Trade Discount Vs Cash Discount
Trade Discount is the amount that the seller reduces the selling price for any specific customer due to status or sale volume. The manufacturing will provide a trade discount to the whole seller who makes a bulk purchase as they will resell the product to the end-user. It allows the wholesaler to earn some profit from reselling the product to consumers. The seller also provides discounts during the promotional period for their new product. It will help to introduce the product to the market and allow the company to initiate the sale.
Trade discounts can be made in dollar amounts or percentages of the selling price. The actual selling price equal to the normal price deducts the discount dollar amount. If the discount is provided as the percentage, we need to calculate it by multiplying it with the normal price.
It is the discount provided by seller at the time of selling. It is not recorded as an expense in the income statement. We record the revenue only the net amount which equals to gross price less discounted amount.
Trade Discount Journal Entry
Trade discount is provided before the seller records revenue and accounts receivable, so it does not impact the accounting transaction. We simply record revenue and accounts receivable for the net amount. The discounted amount will not show in the recording.
Trade Discount Example
Company ABC manufactures the cloth and sells it to both the whole seller and consumers. The company provides a trade discount of 20% to the wholesaler who purchases more than 1,000 units per order. During January, one wholesaler order 5,000 units of cloth at $5 per unit. Please calculate the trade discount and make journal entries.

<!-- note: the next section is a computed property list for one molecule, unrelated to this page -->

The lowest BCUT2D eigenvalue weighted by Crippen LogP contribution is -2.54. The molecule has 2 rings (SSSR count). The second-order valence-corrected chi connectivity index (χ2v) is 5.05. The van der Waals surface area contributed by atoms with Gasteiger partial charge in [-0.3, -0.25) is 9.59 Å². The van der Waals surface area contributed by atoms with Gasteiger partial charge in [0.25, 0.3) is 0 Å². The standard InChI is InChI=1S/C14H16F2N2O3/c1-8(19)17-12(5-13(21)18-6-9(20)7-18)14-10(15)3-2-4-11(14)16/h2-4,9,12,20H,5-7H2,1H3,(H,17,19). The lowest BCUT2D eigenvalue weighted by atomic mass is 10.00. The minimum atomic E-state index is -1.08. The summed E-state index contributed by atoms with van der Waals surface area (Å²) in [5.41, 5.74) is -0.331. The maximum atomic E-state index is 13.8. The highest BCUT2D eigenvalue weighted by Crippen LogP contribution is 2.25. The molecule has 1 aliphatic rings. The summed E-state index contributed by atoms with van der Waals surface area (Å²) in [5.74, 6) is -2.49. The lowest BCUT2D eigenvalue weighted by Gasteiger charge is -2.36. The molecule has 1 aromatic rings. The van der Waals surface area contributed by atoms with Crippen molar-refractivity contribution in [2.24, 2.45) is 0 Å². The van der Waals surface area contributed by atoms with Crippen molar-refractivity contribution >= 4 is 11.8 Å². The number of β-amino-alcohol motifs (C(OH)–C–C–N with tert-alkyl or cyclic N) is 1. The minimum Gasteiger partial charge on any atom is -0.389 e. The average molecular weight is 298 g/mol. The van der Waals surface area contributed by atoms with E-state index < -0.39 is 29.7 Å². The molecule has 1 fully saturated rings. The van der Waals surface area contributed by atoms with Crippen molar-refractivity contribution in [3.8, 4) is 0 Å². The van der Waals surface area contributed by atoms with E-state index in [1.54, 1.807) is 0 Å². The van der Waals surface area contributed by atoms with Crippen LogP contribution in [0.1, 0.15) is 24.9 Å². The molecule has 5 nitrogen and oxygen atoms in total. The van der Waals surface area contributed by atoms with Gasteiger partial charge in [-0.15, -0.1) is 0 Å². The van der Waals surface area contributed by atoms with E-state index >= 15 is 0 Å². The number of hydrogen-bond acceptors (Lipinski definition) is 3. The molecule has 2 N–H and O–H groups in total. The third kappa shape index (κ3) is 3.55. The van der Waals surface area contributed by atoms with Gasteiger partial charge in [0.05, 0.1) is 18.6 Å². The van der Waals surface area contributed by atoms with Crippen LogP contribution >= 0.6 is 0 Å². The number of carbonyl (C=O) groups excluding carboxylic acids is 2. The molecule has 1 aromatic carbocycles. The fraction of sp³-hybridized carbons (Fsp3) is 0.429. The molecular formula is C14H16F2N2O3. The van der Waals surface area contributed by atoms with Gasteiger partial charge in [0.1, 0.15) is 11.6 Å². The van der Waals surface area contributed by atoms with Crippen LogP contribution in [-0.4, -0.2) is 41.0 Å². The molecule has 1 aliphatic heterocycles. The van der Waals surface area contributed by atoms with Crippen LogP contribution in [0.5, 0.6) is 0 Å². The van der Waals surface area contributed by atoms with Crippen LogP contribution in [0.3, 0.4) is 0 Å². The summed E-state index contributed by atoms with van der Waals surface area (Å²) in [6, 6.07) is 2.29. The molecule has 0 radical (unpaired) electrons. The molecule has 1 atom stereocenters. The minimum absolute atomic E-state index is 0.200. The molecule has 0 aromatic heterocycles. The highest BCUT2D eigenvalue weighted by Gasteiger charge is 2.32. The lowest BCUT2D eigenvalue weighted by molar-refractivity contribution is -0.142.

Trade Discount = 20% * (5,000 units * $ 5) = $ 5,000
Net sale = ($ 5 * 5,000 units) – $ 5,000 = $ 20,000
Cash discount is the amount deducted by the seller when the buyer makes payment within the credit term. It is also known as the early payment discount. The seller will deduct the amount of buyer owe if they agree to pay before the specific time.
The discounted percentage and credit term state on the selling invoice. It also can be the dollar amount but less popular. The format of cash discount usually as the following:
2% 10 / Net 30
It means the company will provide a cash discount of 2% over the invoice amount if the customer pays within 10 days from the invoice date. The credit term is 30 days after the invoice date.
[Percentage discount][If paid within] ÷ Net [normal number of payment days]
Cash Discount Journal Entry
Cash discount will have an impact on journal entries of the company when the customer eligible for the discount. The cash discount will become the expense of the company as it will reduce the accounts receivable previously record.
Cash Discount Example
Company ABC sells goods for $ 50,000 to the customer on credit. In order to encourage customer payment, the company offers a term payment of 5% 10/Net 30. It will provide 5% cash discount on early payment within 10 days. The customer paid the full amount after 5 days to enjoy the cash discount. Please calculate the cash discount and prepare a journal entry.
Cash discount = $ 50,000 * 5% = $ 2,500
The customer need to pay only $ 47,500 ($ 50,000 – $ 2,500).
Difference Between Trade Discount and Cash Discount
|Trade Discount||Cash Discount|
|Discount provided by the seller at the time of purchase.||Discount provide by seller when customer make payment within a specific period.|
|It used to increase sales.||It uses to encourage early payment.|
|The discount shown on the invoice is the deductible amount.||The discount does not show on the invoice. It shows only the credit term.|
|It is provided at the time of purchase.||It is given at the time of settlement.|
|It does not have an impact on the journal entry.||The seller needs to record it as an expense in income statement.|